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Childhood Extracranial Germ Cell Tumors Treatment (PDQ®): Treatment - Patient Information [NCI] - Treatment Option Overview

There are different types of treatment for children with extracranial germ cell tumors.

Different types of treatments are available for children with extracranial germ cell tumors. Some treatments are standard (the currently used treatment), and some are being tested in clinical trials. A treatment clinical trial is a research study meant to help improve current treatments or obtain information on new treatments for patients with cancer. When clinical trials show that a new treatment is better than the standard treatment, the new treatment may become the standard treatment.

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Overview

The Gerson therapy is a complex regimen that has been used to treat people with cancer and other diseases (see Question 1). The key parts of the Gerson therapy are a strict diet, dietary supplements, and enemas (see Question 1). The theory is that disease can be cured by removing toxins from the body, boosting the immune system, and replacing excess salt in the body's cells with potassium (see Question 3). The Gerson therapy requires that the many details of its treatment plan be followed...

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Because cancer in children is rare, taking part in a clinical trial should be considered. Some clinical trials are open only to patients who have not started treatment.

Children with extracranial germ cell tumors should have their treatment planned by a team of health care providers who are experts in treating cancer in children.

Treatment will be overseen by a pediatric oncologist, a doctor who specializes in treating children with cancer. The pediatric oncologist works with other health care providers who are experts in treating children with extracranial germ cell tumors and who specialize in certain areas of medicine. These may include the following specialists:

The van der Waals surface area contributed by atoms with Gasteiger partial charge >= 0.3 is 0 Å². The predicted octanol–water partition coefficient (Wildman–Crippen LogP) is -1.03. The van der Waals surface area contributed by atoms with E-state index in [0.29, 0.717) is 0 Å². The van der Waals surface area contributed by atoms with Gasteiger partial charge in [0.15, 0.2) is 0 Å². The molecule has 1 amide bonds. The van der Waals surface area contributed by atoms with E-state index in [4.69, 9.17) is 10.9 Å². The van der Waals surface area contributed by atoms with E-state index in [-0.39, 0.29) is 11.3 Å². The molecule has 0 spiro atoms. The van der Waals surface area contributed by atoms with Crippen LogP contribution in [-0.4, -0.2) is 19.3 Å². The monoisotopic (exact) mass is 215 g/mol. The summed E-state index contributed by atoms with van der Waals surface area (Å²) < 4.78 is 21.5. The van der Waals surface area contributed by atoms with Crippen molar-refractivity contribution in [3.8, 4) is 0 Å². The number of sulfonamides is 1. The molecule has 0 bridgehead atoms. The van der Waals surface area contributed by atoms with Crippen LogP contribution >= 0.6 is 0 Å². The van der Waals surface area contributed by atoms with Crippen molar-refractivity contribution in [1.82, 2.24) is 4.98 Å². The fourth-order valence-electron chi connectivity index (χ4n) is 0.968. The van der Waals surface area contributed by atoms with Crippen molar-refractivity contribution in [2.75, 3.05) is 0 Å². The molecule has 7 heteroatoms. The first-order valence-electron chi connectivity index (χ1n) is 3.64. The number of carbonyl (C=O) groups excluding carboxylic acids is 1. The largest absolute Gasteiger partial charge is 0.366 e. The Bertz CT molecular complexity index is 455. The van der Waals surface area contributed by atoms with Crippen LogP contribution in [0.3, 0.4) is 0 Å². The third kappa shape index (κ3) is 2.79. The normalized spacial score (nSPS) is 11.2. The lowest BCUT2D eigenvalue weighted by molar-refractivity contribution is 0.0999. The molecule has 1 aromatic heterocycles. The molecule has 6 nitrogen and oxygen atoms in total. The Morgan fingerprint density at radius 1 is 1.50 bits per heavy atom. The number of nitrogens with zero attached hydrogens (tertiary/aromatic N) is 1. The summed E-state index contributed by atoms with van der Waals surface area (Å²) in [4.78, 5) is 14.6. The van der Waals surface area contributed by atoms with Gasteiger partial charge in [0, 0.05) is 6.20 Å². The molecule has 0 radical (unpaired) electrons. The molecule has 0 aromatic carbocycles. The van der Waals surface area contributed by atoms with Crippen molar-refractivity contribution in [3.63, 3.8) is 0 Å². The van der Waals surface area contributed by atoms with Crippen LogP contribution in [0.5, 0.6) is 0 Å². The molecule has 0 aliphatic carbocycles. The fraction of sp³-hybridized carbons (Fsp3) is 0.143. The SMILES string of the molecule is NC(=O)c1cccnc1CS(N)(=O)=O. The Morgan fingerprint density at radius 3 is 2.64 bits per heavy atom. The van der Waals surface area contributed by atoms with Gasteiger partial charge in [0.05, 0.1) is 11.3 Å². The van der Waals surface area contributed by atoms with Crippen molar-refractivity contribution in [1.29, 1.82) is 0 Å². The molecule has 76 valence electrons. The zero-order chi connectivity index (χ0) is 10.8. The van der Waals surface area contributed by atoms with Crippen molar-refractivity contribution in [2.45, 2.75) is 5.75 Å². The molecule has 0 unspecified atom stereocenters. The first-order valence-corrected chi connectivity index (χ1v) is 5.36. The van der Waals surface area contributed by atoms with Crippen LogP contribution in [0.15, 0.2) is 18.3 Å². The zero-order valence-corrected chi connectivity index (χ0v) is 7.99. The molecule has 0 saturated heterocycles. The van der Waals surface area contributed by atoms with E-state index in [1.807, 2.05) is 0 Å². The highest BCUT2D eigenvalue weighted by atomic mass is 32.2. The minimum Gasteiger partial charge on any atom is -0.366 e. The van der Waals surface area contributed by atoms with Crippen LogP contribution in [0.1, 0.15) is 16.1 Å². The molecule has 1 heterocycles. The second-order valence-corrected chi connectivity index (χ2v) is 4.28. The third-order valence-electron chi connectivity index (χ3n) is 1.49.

• Pediatrician.
  • Pediatric surgeon.
  • Pediatric hematologist.
  • Radiation oncologist.
  • Endocrinologist.
  • Pediatric nurse specialist.
  • Rehabilitation specialist.
  • Psychologist.
  • Social worker.
  • Geneticist.

Some cancer treatments cause side effects months or years after treatment has ended.

Side effects from cancer treatment that begin during or after treatment and continue for months or years are called late effects. Late effects of cancer treatment may include the following:

  • Physical problems.
  • Changes in mood, feelings, thinking, learning, or memory.
  • Second cancers (new types of cancer).

For example, late effects of surgery to remove tumors in the sacrum or coccyx include constipation, loss of bowel and bladder control, and scars.

Some late effects may be treated or controlled. It is important to talk with your child's doctors about the effects cancer treatment can have on your child. (See the PDQ summary on Late Effects of Treatment for Childhood Cancer for more information).

Three types of standard treatment are used:

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